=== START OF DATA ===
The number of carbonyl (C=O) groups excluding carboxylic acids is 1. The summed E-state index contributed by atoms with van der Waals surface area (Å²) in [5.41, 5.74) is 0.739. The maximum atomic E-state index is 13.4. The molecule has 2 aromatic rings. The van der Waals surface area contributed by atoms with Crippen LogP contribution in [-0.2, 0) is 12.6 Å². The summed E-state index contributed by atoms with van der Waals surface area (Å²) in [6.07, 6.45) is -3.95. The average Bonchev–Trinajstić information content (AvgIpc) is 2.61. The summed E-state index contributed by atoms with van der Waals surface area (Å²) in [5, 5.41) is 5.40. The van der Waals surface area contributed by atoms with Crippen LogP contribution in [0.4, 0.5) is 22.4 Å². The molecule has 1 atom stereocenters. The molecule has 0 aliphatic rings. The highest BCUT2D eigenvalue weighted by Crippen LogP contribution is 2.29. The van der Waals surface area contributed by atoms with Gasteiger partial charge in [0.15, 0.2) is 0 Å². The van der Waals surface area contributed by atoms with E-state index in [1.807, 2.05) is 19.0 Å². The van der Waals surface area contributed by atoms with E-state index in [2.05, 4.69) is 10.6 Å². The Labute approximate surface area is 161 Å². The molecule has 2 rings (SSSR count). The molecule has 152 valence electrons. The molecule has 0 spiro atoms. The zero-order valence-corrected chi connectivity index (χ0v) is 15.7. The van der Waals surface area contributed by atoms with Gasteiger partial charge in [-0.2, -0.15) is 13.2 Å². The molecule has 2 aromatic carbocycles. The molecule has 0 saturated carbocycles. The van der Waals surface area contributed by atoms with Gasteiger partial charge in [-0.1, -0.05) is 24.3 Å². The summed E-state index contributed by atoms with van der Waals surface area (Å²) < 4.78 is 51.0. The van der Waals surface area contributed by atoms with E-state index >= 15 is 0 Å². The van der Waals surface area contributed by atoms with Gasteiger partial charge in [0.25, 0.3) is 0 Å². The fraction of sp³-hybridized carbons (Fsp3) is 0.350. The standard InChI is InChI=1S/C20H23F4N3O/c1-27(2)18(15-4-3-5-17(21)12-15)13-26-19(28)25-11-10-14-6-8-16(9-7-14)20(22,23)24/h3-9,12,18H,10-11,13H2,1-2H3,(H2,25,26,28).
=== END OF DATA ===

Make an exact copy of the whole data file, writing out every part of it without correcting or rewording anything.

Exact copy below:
The number of carbonyl (C=O) groups excluding carboxylic acids is 1. The summed E-state index contributed by atoms with van der Waals surface area (Å²) in [5.41, 5.74) is 0.739. The maximum atomic E-state index is 13.4. The molecule has 2 aromatic rings. The van der Waals surface area contributed by atoms with Crippen LogP contribution in [-0.2, 0) is 12.6 Å². The summed E-state index contributed by atoms with van der Waals surface area (Å²) in [6.07, 6.45) is -3.95. The average Bonchev–Trinajstić information content (AvgIpc) is 2.61. The summed E-state index contributed by atoms with van der Waals surface area (Å²) in [5, 5.41) is 5.40. The van der Waals surface area contributed by atoms with Crippen LogP contribution in [0.4, 0.5) is 22.4 Å². The molecule has 1 atom stereocenters. The molecule has 0 aliphatic rings. The highest BCUT2D eigenvalue weighted by Crippen LogP contribution is 2.29. The van der Waals surface area contributed by atoms with Gasteiger partial charge in [0.15, 0.2) is 0 Å². The van der Waals surface area contributed by atoms with E-state index in [1.807, 2.05) is 19.0 Å². The van der Waals surface area contributed by atoms with E-state index in [2.05, 4.69) is 10.6 Å². The Labute approximate surface area is 161 Å². The molecule has 2 rings (SSSR count). The molecule has 152 valence electrons. The molecule has 0 spiro atoms. The zero-order valence-corrected chi connectivity index (χ0v) is 15.7. The van der Waals surface area contributed by atoms with Gasteiger partial charge in [-0.2, -0.15) is 13.2 Å². The molecule has 2 aromatic carbocycles. The molecule has 0 saturated carbocycles. The van der Waals surface area contributed by atoms with Gasteiger partial charge in [-0.1, -0.05) is 24.3 Å². The summed E-state index contributed by atoms with van der Waals surface area (Å²) < 4.78 is 51.0. The van der Waals surface area contributed by atoms with E-state index >= 15 is 0 Å². The van der Waals surface area contributed by atoms with Gasteiger partial charge in [0.25, 0.3) is 0 Å². The fraction of sp³-hybridized carbons (Fsp3) is 0.350. The standard InChI is InChI=1S/C20H23F4N3O/c1-27(2)18(15-4-3-5-17(21)12-15)13-26-19(28)25-11-10-14-6-8-16(9-7-14)20(22,23)24/h3-9,12,18H,10-11,13H2,1-2H3,(H2,25,26,28).